Re: Central Valley 5' Arch Bar trucks.

Tim O'Connor


The problem with the "roll tester" is that it can't measure
how the trucks perform with a car on them.

On my workbench I have an incline and just let the car roll
as far as it can freely -- typically 5 to 7 feet for a good
free roller, 10 feet for an exceptional roller, and lesser
distances mean that it needs work.

What did you lube them with?

Tim O'Connor

I unearthed my cache of these handsome trucks and tested their
rollability on the Reboxx Rolltester as follows:

(0-5 Not Acceptable. 6-10 Poor. Good/Acceptable 11-15. Very Good
16-20. Superior 21 and up).

OEM wheels: 6/7/6: Borderline unacceptable/poor.
Reboxx 1.025" wheels: 10/11/10: just barely above the poor, but in
the /goodacceptable range.
Reboxx 1.030" wheels: 9/9/10: Almost acceptable, but still poor.
Minimal sideplay, however.

Lubrication caused no improvement in rollability.

The appearance of these trucks with their new narrow wheels was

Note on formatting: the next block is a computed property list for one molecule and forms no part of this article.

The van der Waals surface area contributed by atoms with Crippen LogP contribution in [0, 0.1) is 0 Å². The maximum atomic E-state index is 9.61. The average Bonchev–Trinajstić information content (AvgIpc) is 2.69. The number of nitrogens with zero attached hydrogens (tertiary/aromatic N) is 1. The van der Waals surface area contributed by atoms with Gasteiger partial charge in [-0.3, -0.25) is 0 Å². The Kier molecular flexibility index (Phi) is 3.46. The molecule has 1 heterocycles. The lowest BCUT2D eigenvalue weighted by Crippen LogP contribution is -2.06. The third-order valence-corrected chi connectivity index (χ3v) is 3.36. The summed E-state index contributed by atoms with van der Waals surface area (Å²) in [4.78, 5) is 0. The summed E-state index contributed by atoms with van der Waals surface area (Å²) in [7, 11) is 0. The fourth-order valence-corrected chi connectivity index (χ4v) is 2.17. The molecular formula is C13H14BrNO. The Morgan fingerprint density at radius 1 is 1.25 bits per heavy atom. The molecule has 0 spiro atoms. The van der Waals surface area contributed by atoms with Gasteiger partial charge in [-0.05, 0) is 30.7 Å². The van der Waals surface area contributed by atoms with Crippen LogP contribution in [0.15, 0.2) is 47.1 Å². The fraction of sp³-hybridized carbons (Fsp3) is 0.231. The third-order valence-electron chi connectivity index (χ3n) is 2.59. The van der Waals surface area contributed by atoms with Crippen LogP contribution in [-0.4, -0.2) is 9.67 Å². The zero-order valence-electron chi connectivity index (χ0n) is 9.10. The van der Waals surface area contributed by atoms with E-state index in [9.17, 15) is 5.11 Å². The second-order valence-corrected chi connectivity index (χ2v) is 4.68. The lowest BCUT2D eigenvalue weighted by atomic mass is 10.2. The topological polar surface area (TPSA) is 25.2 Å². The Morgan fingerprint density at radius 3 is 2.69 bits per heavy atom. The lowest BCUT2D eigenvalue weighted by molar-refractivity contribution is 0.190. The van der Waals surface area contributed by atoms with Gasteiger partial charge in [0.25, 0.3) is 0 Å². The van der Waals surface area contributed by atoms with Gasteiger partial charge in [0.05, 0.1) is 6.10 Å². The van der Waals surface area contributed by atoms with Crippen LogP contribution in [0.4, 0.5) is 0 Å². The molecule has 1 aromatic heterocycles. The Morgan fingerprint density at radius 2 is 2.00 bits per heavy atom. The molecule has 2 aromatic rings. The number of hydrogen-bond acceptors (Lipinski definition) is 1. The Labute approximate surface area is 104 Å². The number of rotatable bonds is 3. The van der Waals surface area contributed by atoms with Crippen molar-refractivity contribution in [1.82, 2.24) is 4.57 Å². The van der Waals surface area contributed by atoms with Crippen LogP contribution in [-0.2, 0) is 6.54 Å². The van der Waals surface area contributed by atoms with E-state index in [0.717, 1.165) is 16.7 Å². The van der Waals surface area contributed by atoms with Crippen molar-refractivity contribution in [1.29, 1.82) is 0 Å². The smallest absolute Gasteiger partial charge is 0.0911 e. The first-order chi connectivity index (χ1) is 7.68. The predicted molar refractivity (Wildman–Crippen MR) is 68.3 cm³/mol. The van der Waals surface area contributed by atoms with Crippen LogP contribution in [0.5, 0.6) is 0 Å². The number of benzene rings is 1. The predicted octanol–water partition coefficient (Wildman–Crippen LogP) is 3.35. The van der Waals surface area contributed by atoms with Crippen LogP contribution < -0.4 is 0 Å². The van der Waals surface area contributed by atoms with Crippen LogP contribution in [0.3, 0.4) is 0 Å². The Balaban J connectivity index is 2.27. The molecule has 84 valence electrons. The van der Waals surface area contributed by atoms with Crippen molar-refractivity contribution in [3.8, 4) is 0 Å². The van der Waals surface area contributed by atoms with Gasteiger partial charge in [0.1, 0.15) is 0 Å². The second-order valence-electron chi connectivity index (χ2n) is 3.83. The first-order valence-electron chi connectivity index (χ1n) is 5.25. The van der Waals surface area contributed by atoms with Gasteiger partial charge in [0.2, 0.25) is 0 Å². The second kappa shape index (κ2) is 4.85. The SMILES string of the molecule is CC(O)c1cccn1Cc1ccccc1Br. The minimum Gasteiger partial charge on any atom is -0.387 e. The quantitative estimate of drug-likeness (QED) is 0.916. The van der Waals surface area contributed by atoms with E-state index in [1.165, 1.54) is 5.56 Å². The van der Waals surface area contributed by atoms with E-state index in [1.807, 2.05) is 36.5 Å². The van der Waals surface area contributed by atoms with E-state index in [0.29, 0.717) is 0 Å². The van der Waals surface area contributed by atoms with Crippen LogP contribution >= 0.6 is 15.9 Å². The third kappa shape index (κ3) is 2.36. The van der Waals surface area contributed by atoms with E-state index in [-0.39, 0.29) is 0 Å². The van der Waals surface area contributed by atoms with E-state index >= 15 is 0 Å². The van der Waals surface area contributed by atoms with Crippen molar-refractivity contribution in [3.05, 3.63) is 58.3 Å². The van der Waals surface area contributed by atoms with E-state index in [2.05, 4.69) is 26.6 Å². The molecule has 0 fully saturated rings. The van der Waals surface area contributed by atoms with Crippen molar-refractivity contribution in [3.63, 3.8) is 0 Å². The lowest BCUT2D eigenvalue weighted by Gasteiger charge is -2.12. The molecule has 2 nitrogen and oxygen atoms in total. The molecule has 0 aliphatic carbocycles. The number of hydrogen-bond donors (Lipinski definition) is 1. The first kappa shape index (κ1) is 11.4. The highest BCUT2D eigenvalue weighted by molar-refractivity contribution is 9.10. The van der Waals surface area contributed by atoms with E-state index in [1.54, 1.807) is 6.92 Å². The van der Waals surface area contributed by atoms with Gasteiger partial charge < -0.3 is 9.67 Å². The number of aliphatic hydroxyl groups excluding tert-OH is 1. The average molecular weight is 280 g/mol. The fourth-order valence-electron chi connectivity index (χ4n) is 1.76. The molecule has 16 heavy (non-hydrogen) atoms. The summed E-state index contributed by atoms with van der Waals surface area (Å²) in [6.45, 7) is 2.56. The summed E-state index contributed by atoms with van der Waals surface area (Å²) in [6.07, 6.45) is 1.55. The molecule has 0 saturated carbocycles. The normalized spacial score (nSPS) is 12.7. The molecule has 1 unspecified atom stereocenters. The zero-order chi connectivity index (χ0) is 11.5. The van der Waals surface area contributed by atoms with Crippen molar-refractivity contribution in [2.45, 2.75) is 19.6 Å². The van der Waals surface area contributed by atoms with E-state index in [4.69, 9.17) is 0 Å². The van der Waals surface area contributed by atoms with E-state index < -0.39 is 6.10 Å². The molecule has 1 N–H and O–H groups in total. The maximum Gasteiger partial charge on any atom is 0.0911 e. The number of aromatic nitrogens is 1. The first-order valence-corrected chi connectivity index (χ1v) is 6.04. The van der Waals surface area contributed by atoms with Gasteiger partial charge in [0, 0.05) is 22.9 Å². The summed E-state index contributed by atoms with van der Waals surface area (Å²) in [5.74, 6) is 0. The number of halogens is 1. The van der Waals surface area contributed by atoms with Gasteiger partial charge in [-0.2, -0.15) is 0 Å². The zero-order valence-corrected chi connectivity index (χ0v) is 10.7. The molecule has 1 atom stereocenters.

improved to an exponential degree.

With their projecting exposed narrow wheels , these are the trucks I
will use on Al Westerfield' s fine new Summers Ore cars until
something better comes along. Now, if I can only adapt the Kadee brake
gear to fit these 5' trucks....

BTW, if one was to stock up on only one length of Reboxx wheels,
1.025" would seem to a worthy bet, with some 1.020" and 1.015" axle
sets on the side. These (1.025") are the consistent best for the
popular Accurail AAR trucks (maximum rollability combined with minimum
axle sideplay. Ditto with Branchline trucks).

Brian Leppart's fine Tahoe trucks are sized to best use the the Reboxx
or Intermountain nominal 1.015" axle lengths (but the current new IM
production of 1.007" axle sets introduce excessive axle sideplay).


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